In the case of Osman v Ferguson4 the courts dismissed the applicants claim that the Police had negligently failed to arrest Paget-Lewis, who was Ahmet Osman's former schoolteacher. The Police had failed to arrest Paget-Lewis on any charge after interviewing him on the basis of complaints made to them from the Osman family. Tragically for the Osman's, Paget-Lewis went on to conduct the threats he had made, and on the 7th of March, Paget-Lewis seriously injured Ahmet Osman, and killing his father.
And so the courts found that this case satisfied the proximity requirements that were needed to show that the Police did infact owe the Osman's a duty of care as their relationship was sufficiently proximate. However the case was a failure, as the English court applied the immunity from Hill v Chief Constable of West Yorkshire.
Even though the case suggested that the Osman's had actively sought to make the Police aware of the situation and requested that they take note of their complaints, so that this would differentiate the situation the family was in from other complaints that the Police receive on a daily basis. This goes to show that even though the Osman's followed a text book procedure to have their situation personalised in the sense that they made the Police aware of their circumstances, so that the Police then are involved as they owed the Osman's a duty of care. Where Immunity got struck out from the courts
In the case of Swinney v Chief Constable of Northumbria Police Force5 the court held, "A special relationship between the plaintiffs and the Police through the assumption by the Police of responsibility to preserve the confidentiality of information supplied by the first plaintiff, disclosure of which was likely to expose the plaintiffs to a risk greater than the ordinary risk to the general public; that the immunity generally conferred on police officers from actions in negligence in relation to the investigation or suppression of crime had weighed against the need to protect the confidentiality of informants without fear of disclosure of identity; that it was necessary to make a balanced assessment of all the public policy considerations in order determine the question of immunity, and that the appropriate time to make such an assessment was at the trial. " And so when the court heard all of the facts, the court found that it was arguable that the Police were not infact immune from the claim brought against them. My opinions / beliefs
Now that I have looked an assessed as well as criticised two cases that both have legal standing, I will portray my beliefs on the topic. I believe that the Police should not have to Police defensively and think about court cases that may arise from them acting out their duties that their job requires them to do so. As this in my opinion would make officer's act differently in situations they make think are easy to handle or those that have a straight forward solution to them. I do believe that there are some good principles to the currently system that is being enforced, like; the way Police do not posses an immunity against torts such as assault, battery, false imprisonment and malicious prosecution. Where the Police conduct these acts as deliberate misconduct.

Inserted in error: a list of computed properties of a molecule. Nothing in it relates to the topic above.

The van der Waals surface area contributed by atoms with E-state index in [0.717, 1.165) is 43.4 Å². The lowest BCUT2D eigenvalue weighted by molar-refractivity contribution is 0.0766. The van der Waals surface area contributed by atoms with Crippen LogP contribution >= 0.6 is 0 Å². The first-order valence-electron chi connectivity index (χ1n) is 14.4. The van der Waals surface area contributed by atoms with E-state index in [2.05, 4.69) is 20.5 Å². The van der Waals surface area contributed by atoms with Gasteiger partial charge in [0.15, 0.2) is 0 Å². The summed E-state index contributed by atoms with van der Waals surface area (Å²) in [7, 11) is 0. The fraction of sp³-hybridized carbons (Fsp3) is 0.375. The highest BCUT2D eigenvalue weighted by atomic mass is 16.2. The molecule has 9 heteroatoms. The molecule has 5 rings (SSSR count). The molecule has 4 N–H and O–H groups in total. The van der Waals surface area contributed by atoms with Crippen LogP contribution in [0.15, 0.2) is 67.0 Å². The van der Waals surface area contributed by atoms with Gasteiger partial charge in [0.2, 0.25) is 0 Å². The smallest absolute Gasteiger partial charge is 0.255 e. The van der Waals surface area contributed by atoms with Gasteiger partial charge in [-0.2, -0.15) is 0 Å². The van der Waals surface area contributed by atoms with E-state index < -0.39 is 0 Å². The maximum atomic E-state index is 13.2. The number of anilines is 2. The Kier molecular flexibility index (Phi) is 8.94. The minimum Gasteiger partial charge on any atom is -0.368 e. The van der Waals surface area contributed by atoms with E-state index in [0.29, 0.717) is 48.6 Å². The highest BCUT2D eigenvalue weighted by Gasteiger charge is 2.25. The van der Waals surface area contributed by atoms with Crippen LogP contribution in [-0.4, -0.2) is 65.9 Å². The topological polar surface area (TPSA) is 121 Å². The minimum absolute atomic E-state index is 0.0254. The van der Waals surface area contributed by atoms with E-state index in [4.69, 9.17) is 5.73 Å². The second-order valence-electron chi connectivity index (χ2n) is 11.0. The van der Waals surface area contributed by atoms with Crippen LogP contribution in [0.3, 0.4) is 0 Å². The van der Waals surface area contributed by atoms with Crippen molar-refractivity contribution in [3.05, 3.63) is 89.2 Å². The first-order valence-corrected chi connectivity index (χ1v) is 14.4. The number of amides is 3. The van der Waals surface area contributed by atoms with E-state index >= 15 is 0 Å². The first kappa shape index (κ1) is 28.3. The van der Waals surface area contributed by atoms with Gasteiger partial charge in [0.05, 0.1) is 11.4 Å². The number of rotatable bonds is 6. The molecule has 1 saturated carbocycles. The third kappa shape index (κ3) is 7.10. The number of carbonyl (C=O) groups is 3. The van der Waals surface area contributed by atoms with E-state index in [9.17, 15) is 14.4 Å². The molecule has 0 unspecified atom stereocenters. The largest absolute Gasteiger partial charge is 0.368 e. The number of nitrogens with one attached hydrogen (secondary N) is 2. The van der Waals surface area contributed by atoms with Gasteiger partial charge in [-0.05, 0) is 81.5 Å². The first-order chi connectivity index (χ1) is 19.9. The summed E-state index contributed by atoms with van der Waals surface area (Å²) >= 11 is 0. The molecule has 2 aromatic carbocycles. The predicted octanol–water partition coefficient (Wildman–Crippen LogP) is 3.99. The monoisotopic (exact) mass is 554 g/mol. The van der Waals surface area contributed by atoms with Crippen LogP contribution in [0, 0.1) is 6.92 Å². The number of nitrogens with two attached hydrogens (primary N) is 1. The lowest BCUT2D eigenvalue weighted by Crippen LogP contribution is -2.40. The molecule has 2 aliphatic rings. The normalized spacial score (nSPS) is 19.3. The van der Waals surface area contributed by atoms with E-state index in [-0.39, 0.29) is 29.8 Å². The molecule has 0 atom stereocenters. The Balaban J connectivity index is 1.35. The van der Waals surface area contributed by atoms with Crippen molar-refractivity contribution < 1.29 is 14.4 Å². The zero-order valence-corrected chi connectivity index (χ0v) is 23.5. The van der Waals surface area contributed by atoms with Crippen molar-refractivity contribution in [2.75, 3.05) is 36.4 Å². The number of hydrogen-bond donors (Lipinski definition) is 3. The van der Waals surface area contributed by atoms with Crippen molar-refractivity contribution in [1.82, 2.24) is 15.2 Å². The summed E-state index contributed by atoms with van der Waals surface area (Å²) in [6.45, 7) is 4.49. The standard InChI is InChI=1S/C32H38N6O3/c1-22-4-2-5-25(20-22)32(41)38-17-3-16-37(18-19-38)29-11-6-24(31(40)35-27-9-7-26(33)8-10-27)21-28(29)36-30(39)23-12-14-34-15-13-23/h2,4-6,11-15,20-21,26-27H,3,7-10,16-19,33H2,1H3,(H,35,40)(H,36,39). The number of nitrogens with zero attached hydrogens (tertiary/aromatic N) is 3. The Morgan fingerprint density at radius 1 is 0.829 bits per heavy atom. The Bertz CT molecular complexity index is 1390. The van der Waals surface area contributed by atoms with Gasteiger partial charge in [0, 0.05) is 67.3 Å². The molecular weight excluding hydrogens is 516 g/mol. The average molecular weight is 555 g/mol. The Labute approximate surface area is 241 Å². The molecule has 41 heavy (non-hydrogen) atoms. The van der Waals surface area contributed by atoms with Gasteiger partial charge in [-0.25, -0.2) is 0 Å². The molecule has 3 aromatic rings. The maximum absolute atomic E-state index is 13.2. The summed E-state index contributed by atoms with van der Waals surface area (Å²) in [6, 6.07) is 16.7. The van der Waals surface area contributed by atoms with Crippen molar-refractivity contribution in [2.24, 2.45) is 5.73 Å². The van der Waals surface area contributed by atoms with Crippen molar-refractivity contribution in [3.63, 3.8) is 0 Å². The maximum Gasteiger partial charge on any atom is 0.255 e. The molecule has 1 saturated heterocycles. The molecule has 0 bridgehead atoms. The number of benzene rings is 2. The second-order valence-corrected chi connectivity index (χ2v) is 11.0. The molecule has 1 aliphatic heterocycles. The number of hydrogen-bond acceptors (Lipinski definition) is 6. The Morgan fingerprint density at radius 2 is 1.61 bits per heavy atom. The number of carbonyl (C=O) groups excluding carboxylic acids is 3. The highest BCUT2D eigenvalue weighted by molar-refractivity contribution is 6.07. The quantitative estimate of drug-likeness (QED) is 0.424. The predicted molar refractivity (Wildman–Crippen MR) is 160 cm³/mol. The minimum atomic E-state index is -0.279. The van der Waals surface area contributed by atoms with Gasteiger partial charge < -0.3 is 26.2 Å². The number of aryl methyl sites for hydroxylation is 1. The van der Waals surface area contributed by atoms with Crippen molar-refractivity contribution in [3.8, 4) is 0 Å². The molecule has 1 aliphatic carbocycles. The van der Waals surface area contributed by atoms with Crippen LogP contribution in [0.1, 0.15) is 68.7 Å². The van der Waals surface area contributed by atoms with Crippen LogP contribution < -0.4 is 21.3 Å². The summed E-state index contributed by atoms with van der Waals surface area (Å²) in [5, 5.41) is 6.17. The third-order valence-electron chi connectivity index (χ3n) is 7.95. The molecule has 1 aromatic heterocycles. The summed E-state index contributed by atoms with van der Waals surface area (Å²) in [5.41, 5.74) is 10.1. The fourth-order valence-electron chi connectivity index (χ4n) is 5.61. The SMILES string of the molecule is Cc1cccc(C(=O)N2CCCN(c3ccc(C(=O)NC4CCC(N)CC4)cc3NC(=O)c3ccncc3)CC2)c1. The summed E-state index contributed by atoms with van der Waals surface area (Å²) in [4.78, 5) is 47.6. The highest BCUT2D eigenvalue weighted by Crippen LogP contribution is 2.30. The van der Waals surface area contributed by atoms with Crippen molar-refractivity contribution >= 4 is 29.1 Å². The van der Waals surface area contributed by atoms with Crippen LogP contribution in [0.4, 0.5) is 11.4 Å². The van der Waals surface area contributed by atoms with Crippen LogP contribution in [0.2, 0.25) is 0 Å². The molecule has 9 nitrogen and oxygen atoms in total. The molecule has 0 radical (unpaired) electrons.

Another good principle in the logic of understanding immunity and the Police occurs when it is determined that immunity has been applied when the police have played an indirect role in the accident by failing to intervene to deal with harm caused by a third Party, natural event or the claimant. The immunity will not be applied if the Police intervene in a positive and direct aspect. Questions / statements left unanswered The question that I believe needs answering before anybody can have a strong viewpoint on the topic is that of, we know that something needs to be achieved to change the current policy on Police immunity, however if the policy as it stands no was to be changed, what would it be changed to? Who would it benefit more? Would the public / Police be getting a better deal?
And would changing any of the above mean that Police officers could not do their job properly because they are unable to work to serve the public to the best of their ability because they are too busy thinking if their actions will attract a court case. Concluding statement Furthermore on concluding this argument I believe that for the reasons set out in my arguments in the above section, "What are the problems with the law? " There can be no straight answer as to whether or not the Police or any other public service for that matter should be entitled to immunity from the courts. As there will always be tests that have to be satisfied before the courts, that go on to prove some matter of fact. And then each case is individual in its own right, and so has to be examined and judged upon its own merit.
Having said that I do believe that the Police and other services should be able to do their job to the best of their ability without having to worry about the public taking them to court. Also they do have to act in the interests of the public as a whole, and so are assessing situations before they act, as they will have to establish who is going to benefit from their action
Common Law (Law 103/220) 2002 – 2003 Statutory Materials Handbook Legal Studies, Osman and Police Immunity in the English Law of Torts, Paula Gilker, Butterworths, Volume 20 2000, page 372 Hill v Chief Constable of West Yorkshire  AC 53 Osman v Ferguson  4 All ER 344